Celiac disease is a genetic autoimmune disease in which gluten, a protein found in wheat, rye, barley, and contaminated oats, attacks the lining of the small intestine. Children with this disease must eliminate gluten from their diet. This article provides educators with essential information on celiac disease and the federal laws that protect the rights of these students. A study of the educational and social challenges of children affected by the disease is presented so school personnel are aware of the effects of celiac disease on the school experiences of students in pre-kindergarten through grade 12. In addition, recommendations for the academic environment and school community are provided so school personnel can provide a positive educational experience for children who must eat gluten free.
Although the number of individuals who have celiac disease is somewhat uncertain, most doctors cite a ratio between 1:100 (Green & Cellier, 2007) and 1:133 people (Fasano et al., 2003), and others suggest the numbers may be even higher (Dalgic et al., 2011; Ludvigsson et al., 2013; National Foundation for Celiac Awareness [NFCA], 2013a; Riddle, Murray, & Porter, 2012).
Symptoms of celiac disease include diarrhea, abdominal pain, vomiting, short stature, anemia, weight loss, neurological problems, irritability, and osteoporosis (Green, 2005; Green & Jabri, 2003; Fasano & Catassi, 2005), although studies indicate that as many as 41% of individuals with the disease have no symptoms (Fasano et al., 2003). Children and adults with celiac disease avoid gluten, which means not eating foods made with wheat, such as pasta, bread, pizza, and baked goods. It is much more difficult to dodge the hidden gluten that is contained in other products, such as soy sauce, soup, salad dressing, chicken broth, and barbecue sauce. It only takes a very small amount of gluten to cause a reaction in some people with the disease, and so it is a daily struggle to stay gluten free.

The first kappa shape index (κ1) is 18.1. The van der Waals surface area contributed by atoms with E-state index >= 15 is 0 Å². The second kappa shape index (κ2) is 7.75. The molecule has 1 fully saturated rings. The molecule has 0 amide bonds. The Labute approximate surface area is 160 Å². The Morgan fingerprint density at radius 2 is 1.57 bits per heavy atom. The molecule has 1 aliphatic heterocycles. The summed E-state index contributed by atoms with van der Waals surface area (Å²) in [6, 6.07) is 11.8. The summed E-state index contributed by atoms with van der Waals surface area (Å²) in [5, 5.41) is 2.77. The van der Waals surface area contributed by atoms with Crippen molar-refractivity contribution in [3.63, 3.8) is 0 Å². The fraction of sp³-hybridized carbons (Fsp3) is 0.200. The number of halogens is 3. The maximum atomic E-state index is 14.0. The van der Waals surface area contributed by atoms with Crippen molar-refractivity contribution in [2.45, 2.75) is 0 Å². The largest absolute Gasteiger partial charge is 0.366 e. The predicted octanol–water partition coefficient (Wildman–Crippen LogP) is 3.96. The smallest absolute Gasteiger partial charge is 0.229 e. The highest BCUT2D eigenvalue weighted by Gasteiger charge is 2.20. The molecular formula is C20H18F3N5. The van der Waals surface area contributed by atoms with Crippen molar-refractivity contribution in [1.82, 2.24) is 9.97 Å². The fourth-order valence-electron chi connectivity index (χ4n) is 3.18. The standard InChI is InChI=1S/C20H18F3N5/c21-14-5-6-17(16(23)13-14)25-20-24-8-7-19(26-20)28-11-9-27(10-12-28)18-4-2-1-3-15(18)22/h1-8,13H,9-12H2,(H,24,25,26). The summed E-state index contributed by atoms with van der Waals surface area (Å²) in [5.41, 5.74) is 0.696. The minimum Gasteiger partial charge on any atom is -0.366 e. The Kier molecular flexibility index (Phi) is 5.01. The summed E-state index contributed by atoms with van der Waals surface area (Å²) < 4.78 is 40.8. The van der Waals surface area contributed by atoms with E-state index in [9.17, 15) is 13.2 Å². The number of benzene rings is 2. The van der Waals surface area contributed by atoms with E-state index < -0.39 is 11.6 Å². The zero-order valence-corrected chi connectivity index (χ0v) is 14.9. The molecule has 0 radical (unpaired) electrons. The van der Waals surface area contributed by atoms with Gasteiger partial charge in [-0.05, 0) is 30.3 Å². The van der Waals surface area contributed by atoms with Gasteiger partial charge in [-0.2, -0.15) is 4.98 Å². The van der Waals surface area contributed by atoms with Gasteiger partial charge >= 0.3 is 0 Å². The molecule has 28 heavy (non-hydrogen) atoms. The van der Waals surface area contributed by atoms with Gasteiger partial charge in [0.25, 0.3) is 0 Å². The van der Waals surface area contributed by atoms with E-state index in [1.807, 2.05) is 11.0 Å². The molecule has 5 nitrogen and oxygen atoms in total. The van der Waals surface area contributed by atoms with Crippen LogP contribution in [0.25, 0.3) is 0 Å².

Children with celiac disease experience a multitude of problems during their time in school. Challenges include a lack of gluten-free options and cross-contamination in school cafeterias; lack of microwave access; restricted bathroom use; classroom and art materials containing gluten; lack of refrigerator and freezer use for gluten-free snacks; and limited food options for holiday parties, birthday parties, field trips, and school-sponsored camps. Thus, children with celiac disease can face health problems, academic concerns, social challenges, bullying, and mental health issues.
Accommodations for children with celiac disease are assured under Section 504 of the Rehabilitation Act of 1973 and the Individuals With Disabilities Education Improvement Act (Korn, 2001; NFCA, 2012). Under Section 504 of the Rehabilitation Act of 1973 (United States Department of Labor, 1973), students with a disability may not be subjected to discrimination in any program that receives federal funds. Children with celiac disease are eligible for a 504 plan, which outlines the accommodations necessary for them to be safe and successful in school. With a physician's documentation, students can receive gluten-free lunches that are commensurate with what typical children are eating, as well...